From: Rockstar Games
For: PlayStation 3
Genre: Action, Cop, Crime, Noir, Sandbox, Thriller, Caper
ESRB Rating: Mature (17+)
As the company responsible for such globally domineering game franchises as Grand Theft Auto and Red Dead Redemption, you might think that Rockstar Games was due for a dud. But you'd be wrong.
Instead, with the help of some serious game developing mojo from Team Bondi, Rockstar has produced not only another bleak, deep, long-playing and wickedly engrossing "open world" game, it has taken the genre it single-handedly created to the next level. L.A. Noire is not only everything you'd expect from Rockstar, it's everything you're going to expect of games if this ilk for the next decade. It's the new high-water mark for the industry, clearly.
And here's why: On the one hand, L.A. Noire is entirely familiar, with you as the dynamically evolving main character engaging in anything and everything the uninterrupted cityscape has to offer. It's also unnecessarily gorgeous about it with a visual flair of cinematic complexion - genuinely "film noire" flavored for sure - putting to rest any and all "games are art" arguments against. Well, the sweeping vistas, anyway, and most of the cut scenes, but there's still a telltale stiffness in character motions, that marionette look of videogames - a look made all the more eerie with real live "motion scanned" faces pasted onto characters to perfectly emulate facial tics, twitches and "Lie to Me" nuances, all integral to the game, all kind of mesmerizing yet spooky.
In the grander visual scheme of things, the slow smolder of 1940's Los Angeles is palpable, wafting with the same crime and redemption anguish made filmic in silver screen mainstays from The Big Sleep to LA Confidential. For added authenticity, the many stories played out are all based on actual cases, Dragnet style.
But here's the real kicker: Unlike most previous "open world" games and certainly unlike the Grand Theft Auto titles, L.A. Noire turns the amoral unambiguity and fostered lawlessness that comes with "sandbox" gaming and turns it on its ear. No, slams it on its ear and gives it a couple of rabbit punches to the kidneys while it's down.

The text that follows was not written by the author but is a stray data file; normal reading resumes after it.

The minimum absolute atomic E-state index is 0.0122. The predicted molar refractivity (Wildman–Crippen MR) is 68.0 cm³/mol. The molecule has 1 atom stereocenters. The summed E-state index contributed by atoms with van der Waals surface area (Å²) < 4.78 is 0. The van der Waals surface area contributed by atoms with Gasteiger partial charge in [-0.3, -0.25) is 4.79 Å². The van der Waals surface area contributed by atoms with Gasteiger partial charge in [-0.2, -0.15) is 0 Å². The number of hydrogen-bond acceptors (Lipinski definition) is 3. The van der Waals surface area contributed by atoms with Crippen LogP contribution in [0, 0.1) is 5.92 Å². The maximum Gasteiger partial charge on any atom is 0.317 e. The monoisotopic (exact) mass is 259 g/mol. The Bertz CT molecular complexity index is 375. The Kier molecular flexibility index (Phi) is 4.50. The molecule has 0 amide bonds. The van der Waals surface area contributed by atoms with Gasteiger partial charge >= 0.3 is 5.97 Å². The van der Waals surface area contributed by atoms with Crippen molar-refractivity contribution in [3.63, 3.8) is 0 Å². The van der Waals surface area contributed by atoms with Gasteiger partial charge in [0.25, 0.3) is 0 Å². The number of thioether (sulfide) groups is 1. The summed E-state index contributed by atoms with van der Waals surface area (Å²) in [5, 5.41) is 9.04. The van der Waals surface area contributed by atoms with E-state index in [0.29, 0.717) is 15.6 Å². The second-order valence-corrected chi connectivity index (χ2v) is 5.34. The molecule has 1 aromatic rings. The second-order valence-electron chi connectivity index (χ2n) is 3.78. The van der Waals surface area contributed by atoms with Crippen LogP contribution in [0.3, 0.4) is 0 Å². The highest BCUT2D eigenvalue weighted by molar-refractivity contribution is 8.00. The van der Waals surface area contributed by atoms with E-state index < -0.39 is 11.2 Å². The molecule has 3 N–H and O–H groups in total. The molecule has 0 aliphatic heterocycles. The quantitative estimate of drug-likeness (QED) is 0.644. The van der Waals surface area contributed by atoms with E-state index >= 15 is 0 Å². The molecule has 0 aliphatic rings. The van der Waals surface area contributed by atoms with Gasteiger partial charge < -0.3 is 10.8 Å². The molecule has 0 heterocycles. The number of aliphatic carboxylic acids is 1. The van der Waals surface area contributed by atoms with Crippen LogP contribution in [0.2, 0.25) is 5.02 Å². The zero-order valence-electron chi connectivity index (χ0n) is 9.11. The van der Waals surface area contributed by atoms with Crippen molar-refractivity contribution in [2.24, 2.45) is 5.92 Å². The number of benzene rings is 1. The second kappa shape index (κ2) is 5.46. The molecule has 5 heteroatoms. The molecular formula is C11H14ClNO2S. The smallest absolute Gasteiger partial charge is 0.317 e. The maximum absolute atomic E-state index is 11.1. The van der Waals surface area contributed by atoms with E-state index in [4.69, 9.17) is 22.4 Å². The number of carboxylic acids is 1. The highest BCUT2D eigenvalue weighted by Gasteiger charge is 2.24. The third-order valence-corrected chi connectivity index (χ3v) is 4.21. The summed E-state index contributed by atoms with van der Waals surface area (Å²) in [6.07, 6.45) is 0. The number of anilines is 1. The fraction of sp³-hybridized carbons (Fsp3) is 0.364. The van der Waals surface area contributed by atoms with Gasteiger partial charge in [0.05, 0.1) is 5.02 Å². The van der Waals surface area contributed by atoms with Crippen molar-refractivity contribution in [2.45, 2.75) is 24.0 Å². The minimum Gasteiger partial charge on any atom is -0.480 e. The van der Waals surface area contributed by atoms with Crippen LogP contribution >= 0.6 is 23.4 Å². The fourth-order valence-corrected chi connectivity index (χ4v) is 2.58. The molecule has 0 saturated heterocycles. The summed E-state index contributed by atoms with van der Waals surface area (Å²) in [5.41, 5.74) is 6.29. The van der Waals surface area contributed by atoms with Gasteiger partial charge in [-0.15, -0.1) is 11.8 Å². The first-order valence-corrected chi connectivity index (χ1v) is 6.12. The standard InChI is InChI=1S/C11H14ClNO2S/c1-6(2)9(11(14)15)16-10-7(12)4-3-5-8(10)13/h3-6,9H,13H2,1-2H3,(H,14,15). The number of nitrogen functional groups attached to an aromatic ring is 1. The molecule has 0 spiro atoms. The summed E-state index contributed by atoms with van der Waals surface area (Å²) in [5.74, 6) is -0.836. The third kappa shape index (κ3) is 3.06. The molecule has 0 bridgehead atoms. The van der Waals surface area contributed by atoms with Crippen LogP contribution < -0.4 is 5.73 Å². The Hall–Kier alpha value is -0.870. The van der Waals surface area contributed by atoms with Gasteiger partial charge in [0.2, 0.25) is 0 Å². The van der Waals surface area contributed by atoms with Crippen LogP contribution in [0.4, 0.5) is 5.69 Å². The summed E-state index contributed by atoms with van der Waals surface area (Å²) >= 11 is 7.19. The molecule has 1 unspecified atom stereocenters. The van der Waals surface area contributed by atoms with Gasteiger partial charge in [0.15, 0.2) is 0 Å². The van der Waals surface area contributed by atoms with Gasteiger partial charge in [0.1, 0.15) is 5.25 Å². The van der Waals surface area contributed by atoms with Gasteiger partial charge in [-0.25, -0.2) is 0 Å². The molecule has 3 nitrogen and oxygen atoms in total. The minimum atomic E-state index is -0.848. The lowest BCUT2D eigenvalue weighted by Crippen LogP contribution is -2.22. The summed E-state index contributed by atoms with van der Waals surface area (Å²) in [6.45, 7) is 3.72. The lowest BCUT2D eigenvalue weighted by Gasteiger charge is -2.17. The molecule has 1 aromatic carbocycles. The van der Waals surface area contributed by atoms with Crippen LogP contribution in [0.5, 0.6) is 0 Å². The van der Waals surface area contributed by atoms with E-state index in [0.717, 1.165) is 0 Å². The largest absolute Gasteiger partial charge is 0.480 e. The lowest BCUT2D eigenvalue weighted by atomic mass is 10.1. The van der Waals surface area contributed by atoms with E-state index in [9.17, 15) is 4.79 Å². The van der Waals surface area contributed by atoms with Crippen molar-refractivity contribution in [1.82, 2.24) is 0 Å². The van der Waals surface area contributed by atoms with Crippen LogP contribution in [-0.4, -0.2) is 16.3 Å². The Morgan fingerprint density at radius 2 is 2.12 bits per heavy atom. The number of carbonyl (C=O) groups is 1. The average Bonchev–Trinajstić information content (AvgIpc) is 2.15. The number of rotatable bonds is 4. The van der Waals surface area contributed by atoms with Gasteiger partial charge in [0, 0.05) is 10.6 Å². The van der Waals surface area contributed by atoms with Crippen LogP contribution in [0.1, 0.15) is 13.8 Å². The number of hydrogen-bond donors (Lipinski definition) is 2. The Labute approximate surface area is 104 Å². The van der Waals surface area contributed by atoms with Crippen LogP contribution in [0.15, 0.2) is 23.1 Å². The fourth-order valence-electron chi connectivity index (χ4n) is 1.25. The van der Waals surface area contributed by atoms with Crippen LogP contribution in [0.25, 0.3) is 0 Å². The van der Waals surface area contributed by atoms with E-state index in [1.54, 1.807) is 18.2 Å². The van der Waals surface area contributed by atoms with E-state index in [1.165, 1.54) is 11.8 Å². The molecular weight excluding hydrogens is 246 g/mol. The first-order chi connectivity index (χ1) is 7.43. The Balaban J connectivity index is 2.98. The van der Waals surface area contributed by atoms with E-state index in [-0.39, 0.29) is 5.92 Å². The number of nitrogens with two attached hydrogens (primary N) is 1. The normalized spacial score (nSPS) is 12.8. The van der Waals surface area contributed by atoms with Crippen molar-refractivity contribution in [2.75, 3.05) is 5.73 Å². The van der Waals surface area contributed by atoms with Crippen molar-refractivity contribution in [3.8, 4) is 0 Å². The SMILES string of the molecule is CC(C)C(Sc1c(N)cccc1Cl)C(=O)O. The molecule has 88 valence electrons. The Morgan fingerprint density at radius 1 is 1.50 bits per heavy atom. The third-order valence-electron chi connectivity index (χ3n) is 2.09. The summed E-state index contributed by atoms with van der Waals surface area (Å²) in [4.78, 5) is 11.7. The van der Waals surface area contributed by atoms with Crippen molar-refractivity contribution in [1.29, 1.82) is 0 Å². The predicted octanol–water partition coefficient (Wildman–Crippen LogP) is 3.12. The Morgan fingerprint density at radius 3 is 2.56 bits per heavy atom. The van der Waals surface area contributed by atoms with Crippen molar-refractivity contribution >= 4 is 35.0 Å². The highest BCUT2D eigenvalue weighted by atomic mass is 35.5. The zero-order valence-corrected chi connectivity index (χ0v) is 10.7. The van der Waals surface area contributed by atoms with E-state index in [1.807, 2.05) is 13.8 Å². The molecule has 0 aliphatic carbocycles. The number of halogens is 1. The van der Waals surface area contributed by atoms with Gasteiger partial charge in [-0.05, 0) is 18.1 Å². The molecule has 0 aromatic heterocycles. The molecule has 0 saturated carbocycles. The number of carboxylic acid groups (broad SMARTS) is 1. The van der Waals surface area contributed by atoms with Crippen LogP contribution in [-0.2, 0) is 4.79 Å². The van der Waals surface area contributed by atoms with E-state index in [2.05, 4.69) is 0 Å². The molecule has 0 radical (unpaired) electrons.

You play a cop - and not a bad one, not "on the take" like you might expect of the car-jacking, prostitute-smacking, indiscriminately murderous Rockstar games of yore. A good cop with a moral compass rigidly fixed at true blue.
You start off as fresh faced rookie and decorated (and haunted) WWII hero, Cole Phelps, and thereafter raise him through the ranks by working different beats. While you might consider taking Cole to the dark side, opting for any old "above the law" action that might fast track the fun of it all, it doesn't work that way. Unbecoming behavior or even slightly sloppy police work involving collateral damage, false arrests or just bad PR will just mar your record and wash you out in no time. You don't pull your gun unless that bad guys pull first, and you can't always tell the bad guys from just the "perpy"-looking denizens of L.A.
That's not to say it takes the go-anywhere, do-anything fun out of it, but if you need commandeer a car, for example, you're better off flashing your badge and asking nicely rather than just tossing a driver into the street and jacking his ride.
That is also not to say that L.A. Noire is finally the Rockstar game you can buy your kids in hopes of letting them absorb the life-lessons of the morally righteous. This is still a cops and robbers game, an old school guns and gangsters affair that takes its noire-ishness seriously - none-more-noire, to misquote a phrase, all grit and exceptionally gruff. It's violent to the point of gory on occasion, and there are just as many f-bombs as any other such game duly rate M for Mature. Speaking of ESRB Ratings, the "Blood and Gore, Nudity, Sexual Themes, Strong Language, Use of Drugs, Violence" descriptors aren't kidding, either.
Be that as it may, L.A. Noire is not really a bang-bang shoot-'em-up cops & robbers game anyway. It is, in fact, a detective game, a Raymond Chandler-esque whodunit with a liberal smattering of bang-'em-up and gun-'em-down thrown in for good measure. But it is a game the requires your close attention at all times - not that you'll mind scrutinizing the scenery and those aforementioned facial tics because it's like scrutinizing a really good crime movie, albeit interactive and halting at times. But someone walking by as you sit on the couch transfixed to the HDTV will likely mistake it for a film. It's that polished, that accomplished, that excellent.